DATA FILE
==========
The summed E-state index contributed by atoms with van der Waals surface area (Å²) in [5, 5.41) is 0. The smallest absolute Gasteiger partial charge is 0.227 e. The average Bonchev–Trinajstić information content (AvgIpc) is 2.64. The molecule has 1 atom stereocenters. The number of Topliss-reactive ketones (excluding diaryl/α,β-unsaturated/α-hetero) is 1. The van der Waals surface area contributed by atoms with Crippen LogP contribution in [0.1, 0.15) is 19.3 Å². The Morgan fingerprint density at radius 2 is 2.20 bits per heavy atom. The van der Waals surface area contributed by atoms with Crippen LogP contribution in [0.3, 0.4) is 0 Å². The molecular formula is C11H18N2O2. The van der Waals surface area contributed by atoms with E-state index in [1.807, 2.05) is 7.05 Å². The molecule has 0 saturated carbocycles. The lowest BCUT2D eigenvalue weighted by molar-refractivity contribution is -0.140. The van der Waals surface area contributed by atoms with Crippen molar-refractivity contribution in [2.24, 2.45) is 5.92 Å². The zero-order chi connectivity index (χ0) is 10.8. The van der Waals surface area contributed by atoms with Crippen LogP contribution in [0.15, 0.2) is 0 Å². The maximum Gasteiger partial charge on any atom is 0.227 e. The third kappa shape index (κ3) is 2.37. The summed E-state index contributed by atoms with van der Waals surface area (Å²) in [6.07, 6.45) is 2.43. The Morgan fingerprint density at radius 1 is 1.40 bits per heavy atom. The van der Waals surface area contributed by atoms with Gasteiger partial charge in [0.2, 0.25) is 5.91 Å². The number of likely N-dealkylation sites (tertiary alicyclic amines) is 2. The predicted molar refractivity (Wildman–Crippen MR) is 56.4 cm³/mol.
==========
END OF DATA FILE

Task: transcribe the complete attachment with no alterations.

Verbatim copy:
The summed E-state index contributed by atoms with van der Waals surface area (Å²) in [5, 5.41) is 0. The smallest absolute Gasteiger partial charge is 0.227 e. The average Bonchev–Trinajstić information content (AvgIpc) is 2.64. The molecule has 1 atom stereocenters. The number of Topliss-reactive ketones (excluding diaryl/α,β-unsaturated/α-hetero) is 1. The van der Waals surface area contributed by atoms with Crippen LogP contribution in [0.1, 0.15) is 19.3 Å². The Morgan fingerprint density at radius 2 is 2.20 bits per heavy atom. The van der Waals surface area contributed by atoms with Crippen LogP contribution in [0.3, 0.4) is 0 Å². The molecular formula is C11H18N2O2. The van der Waals surface area contributed by atoms with E-state index in [1.807, 2.05) is 7.05 Å². The molecule has 0 saturated carbocycles. The lowest BCUT2D eigenvalue weighted by molar-refractivity contribution is -0.140. The van der Waals surface area contributed by atoms with Crippen molar-refractivity contribution in [2.24, 2.45) is 5.92 Å². The zero-order chi connectivity index (χ0) is 10.8. The van der Waals surface area contributed by atoms with Crippen LogP contribution in [0.15, 0.2) is 0 Å². The maximum Gasteiger partial charge on any atom is 0.227 e. The third kappa shape index (κ3) is 2.37. The summed E-state index contributed by atoms with van der Waals surface area (Å²) in [6.07, 6.45) is 2.43. The Morgan fingerprint density at radius 1 is 1.40 bits per heavy atom. The van der Waals surface area contributed by atoms with Gasteiger partial charge in [0.2, 0.25) is 5.91 Å². The number of likely N-dealkylation sites (tertiary alicyclic amines) is 2. The predicted molar refractivity (Wildman–Crippen MR) is 56.4 cm³/mol.